Bamboo Fly Rods
Bamboo fly rods are the "traditional" fly rod. Bamboo fly rods were one of the very first fly rods ever created, and the fact that they are still around says much about how well they perform. Bamboo fly rods are inherently slow action. They are also quite a bit heavier in comparison to today's lightweight graphite and glass fly rods. Despite this, and their high cost, Bamboo fly rods are still considered the finest fly rods on the market today - especially for anglers who fish for wary trout on very light tippets.

Fiberglass Fly Rods
Fiberglass fly rods have several redeeming features. First, and probably most importantly to most anglers, is that they are very inexpensive in comparison to graphite and bamboo fly rods. Secondly, fiberglass fly rods at times seem virtually indestructible. Third, fiberglass fly rods are extremely light but still strong. Fiberglass fly rods use to be very popular. However, today, you'll have a difficult time finding one except in your local department store.
Graphite Fly Rods
Graphite fly rods are the "newest" fly rods on the block. Graphite fly rods are generally more expensive - and sometime a lot more expensive - than fiberglass fly rods. Graphite fly rods are by far and away the most popular fly rod today and the reason is simple. Graphite fly rods are significantly lighter than fiberglass fly rods. In short, graphite fly rods allow anglers to cast longer and more accurately than when using fiberglass rods - and the lighter weight makes a day of casting seem far less fatiguing.



Single Action Fly Reel

A single action fly reel is far and away the most popular type of fly reel on the market today. What single action means is that these fly reels have a 1:1 retrieve ratio. Thus, one complete turn of the handle on the fly reel equals one complete turn of the spool.

Automatic Fly Reels

An automatic fly reel does just what the name suggests - it automatically retrieves all fly line. To retrieve line on this type of reel, an angler does not turn a handle. Automatic fly reels are not popular in the world of fly fishing today simply because they just don't work very well.

Fly Line
All fly lines are given a weight measurement that is generally clearly shown on the box. This fly line measurement corresponds to the actual weight of the fly line, measured in grams. For purposes of measuring a fly lines weight, only the first 30 feet of fly line is measured. The weighing of the fly line excludes any tapers that the fly line may have. Thus, if a fly line has a weight forward taper, the measurement begins on the first "level" 30 feet of the fly line after the taper

The Level Taper (L)
Level taper fly lines are the easiest to understand and the least used in the sport of fly fishing. A fly line that has a level taper, in essence, has no taper! You see, a level taper fly line is of uniform weight and width for its entire length.

The Double Taper (DT)
A double taper fly line is a fly line that is heavy and thicker middle section, and then gradually loses both width and weight the closer it gets to the end of the fly line. What is important to remember about double taper fly line is that it is balanced - both ends of the fly line weigh the same and each end gradually increases in width and weight the closer it gets to the middle section of the fly line at an equal rate.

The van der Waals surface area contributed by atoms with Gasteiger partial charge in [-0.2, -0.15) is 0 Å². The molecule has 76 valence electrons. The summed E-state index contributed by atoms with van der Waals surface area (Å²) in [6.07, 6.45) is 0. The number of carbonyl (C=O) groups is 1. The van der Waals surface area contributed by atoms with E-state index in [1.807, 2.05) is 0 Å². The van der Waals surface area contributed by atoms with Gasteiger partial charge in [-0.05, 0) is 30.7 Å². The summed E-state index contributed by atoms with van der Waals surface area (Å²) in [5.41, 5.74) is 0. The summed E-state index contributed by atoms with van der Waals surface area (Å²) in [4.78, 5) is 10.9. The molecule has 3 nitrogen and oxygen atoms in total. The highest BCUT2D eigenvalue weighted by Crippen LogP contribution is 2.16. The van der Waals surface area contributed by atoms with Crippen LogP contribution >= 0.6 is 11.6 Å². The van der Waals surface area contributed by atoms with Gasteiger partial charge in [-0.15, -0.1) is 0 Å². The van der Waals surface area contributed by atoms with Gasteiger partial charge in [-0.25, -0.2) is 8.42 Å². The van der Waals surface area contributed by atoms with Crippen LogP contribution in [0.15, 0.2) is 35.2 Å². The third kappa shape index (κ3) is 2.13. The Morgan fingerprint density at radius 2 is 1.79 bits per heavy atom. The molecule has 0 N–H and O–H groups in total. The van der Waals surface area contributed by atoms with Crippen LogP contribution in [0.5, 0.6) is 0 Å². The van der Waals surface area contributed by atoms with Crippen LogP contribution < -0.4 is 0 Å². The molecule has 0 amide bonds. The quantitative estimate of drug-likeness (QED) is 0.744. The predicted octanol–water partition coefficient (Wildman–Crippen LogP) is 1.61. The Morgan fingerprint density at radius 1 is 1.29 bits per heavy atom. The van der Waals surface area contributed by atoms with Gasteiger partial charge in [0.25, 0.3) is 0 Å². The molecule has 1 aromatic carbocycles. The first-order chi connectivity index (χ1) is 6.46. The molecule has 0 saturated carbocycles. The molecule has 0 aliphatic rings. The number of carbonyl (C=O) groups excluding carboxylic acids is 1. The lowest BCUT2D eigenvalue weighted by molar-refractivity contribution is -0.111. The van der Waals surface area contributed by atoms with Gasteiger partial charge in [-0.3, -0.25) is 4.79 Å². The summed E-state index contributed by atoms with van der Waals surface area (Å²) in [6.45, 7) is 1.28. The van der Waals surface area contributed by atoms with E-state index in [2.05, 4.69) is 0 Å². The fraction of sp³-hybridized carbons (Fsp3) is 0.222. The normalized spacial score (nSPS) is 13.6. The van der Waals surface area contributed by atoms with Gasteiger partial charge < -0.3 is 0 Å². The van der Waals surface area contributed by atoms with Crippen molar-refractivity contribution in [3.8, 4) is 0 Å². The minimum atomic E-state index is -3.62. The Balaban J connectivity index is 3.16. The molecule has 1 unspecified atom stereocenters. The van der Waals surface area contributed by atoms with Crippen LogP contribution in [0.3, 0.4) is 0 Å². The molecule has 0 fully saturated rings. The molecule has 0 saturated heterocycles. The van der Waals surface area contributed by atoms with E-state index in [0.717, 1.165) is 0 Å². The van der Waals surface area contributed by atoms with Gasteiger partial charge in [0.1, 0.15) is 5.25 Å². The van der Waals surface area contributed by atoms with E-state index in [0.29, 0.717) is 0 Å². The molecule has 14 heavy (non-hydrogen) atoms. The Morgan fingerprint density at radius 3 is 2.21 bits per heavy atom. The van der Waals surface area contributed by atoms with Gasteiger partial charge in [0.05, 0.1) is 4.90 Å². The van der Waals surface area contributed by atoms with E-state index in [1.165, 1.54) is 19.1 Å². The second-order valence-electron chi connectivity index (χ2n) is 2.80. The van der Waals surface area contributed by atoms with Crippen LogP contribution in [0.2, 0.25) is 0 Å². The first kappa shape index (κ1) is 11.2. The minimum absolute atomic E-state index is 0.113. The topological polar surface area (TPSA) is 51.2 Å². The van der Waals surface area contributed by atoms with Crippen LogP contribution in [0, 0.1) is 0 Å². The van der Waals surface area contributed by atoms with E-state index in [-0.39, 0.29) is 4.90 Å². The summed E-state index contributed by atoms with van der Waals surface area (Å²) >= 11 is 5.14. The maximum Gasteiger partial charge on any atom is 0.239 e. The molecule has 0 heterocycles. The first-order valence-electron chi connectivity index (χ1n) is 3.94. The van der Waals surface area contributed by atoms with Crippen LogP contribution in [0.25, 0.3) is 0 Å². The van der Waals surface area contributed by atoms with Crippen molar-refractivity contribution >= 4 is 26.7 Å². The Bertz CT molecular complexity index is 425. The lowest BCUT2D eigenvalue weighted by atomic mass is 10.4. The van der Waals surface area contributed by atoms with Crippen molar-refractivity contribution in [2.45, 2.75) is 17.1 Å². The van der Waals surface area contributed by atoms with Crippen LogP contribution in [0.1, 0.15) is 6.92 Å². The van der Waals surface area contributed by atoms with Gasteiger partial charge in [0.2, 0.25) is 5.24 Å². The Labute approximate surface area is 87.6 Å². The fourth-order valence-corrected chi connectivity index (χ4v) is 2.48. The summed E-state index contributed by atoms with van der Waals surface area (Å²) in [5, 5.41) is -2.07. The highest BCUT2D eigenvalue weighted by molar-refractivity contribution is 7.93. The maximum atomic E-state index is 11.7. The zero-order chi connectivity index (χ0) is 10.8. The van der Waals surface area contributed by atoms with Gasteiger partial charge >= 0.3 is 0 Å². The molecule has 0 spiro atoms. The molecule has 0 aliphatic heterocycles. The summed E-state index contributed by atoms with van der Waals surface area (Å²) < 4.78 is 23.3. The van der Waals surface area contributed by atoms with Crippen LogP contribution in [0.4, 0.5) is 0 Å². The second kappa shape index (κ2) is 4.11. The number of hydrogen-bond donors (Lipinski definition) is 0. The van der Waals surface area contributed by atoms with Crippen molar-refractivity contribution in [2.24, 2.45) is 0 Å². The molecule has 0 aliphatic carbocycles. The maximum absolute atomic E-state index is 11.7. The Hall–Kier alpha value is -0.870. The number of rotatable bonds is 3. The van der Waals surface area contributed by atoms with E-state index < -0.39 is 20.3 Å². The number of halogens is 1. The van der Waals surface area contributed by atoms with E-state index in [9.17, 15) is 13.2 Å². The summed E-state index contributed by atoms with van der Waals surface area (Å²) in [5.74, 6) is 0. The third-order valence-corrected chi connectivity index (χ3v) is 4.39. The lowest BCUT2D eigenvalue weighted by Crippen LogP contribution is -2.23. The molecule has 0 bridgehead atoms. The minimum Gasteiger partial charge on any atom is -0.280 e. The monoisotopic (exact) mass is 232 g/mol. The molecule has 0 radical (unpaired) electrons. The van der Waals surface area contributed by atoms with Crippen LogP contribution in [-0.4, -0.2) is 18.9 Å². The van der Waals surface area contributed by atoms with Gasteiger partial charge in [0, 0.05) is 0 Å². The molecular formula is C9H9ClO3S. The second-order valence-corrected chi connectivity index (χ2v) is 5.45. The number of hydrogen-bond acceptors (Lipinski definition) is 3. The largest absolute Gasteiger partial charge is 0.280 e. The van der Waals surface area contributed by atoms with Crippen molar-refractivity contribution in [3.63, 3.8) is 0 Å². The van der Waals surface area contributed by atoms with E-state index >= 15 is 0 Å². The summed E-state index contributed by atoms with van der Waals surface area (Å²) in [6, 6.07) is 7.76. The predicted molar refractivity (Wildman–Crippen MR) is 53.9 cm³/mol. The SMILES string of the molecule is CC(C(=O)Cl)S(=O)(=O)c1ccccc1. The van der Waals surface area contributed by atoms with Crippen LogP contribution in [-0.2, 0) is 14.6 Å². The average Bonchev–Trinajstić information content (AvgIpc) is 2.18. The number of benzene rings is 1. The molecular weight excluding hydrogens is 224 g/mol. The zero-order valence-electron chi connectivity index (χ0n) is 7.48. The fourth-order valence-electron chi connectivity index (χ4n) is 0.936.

Weight Forward Taper (WF)
The weight forward taper fly line is the most popular fly line on the market today. A fly line that has a weight forward taper has extra weight and width built into the first 30 feet of the fly line, although some specialized lines extend or shorten this taper. The rest of the fly line will then be level, of equal weight and width for the remainder of the fly lines length. The advantages of a weight forward fly line include longer casts, the casting of larger flies and more effective casts in windy conditions.

Shooting Taper (ST)
Shooting taper fly lines were initially designed for fly casting distance tournaments. Which should tell you about their function. A shooting taper fly line is a specialized fly line that is heavily weighted on the first 20 feet of fly line. Then, the remainder of the fly line is of a uniform thickness and weight, but is much thinner than a traditional weight-forward fly line.

Fly Line Density
The density of a fly line refers to whether the fly line floats or sinks and, if it sinks, how the fly line is designed to sink

Floating Line
The floating fly line does just what the name suggests - the fly line floats for its entire length. Floating fly lines are both the easiest to cast as well as the most popular type of fly line

Sinking Tip Line
The sink-tip fly line is another popular fly line. A sink-tip fly line is a fly line that sinks for the first 10-30 feet. The remainder of the fly line will continue to float

Intermediate Sinking Line
An intermediate sinking fly line is a fly line that will sink entirely, but at a relatively slow rate. Intermediate sinking fly lines are ideal where you want to submerge your fly just a little bit, with the fly line very slowly settling down into the water

Sinking Line
A sinking fly line is a fly line that will sink relatively quickly at a uniform rate. The actual sink rate of a sinking fly line will vary considerably and will be listed on the box. A sinking fly line can sink anywhere from 2 to 10 inches per second

Leader and Tippet
The leader and the tippet are the two terminal parts of the setup before your fly. The leader is attached to the front end of the fly line and the tippet is attached to that. Your fly is tied to the tippet. The leader is a tapered piece of line - it's thicker towards the fly line and thinner towards the tippet and fly.


Glossary of Terms
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